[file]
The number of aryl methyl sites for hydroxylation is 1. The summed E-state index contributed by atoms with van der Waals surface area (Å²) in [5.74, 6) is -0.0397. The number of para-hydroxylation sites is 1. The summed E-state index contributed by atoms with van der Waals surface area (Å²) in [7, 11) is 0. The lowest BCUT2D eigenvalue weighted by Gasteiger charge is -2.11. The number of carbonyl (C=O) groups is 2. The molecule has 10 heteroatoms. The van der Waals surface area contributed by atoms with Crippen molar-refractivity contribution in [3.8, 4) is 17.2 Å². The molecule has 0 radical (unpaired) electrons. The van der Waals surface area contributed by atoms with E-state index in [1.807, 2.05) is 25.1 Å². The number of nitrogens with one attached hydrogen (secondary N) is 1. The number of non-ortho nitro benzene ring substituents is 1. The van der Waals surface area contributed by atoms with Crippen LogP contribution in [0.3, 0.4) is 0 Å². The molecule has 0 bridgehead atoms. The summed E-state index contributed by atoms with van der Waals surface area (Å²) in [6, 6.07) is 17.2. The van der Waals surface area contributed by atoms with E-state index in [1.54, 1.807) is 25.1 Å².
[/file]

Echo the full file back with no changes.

The number of aryl methyl sites for hydroxylation is 1. The summed E-state index contributed by atoms with van der Waals surface area (Å²) in [5.74, 6) is -0.0397. The number of para-hydroxylation sites is 1. The summed E-state index contributed by atoms with van der Waals surface area (Å²) in [7, 11) is 0. The lowest BCUT2D eigenvalue weighted by Gasteiger charge is -2.11. The number of carbonyl (C=O) groups is 2. The molecule has 10 heteroatoms. The van der Waals surface area contributed by atoms with Crippen molar-refractivity contribution in [3.8, 4) is 17.2 Å². The molecule has 0 radical (unpaired) electrons. The van der Waals surface area contributed by atoms with E-state index in [1.807, 2.05) is 25.1 Å². The number of nitrogens with one attached hydrogen (secondary N) is 1. The number of non-ortho nitro benzene ring substituents is 1. The van der Waals surface area contributed by atoms with Crippen LogP contribution in [0.3, 0.4) is 0 Å². The molecule has 0 bridgehead atoms. The summed E-state index contributed by atoms with van der Waals surface area (Å²) in [6, 6.07) is 17.2. The van der Waals surface area contributed by atoms with E-state index in [1.54, 1.807) is 25.1 Å².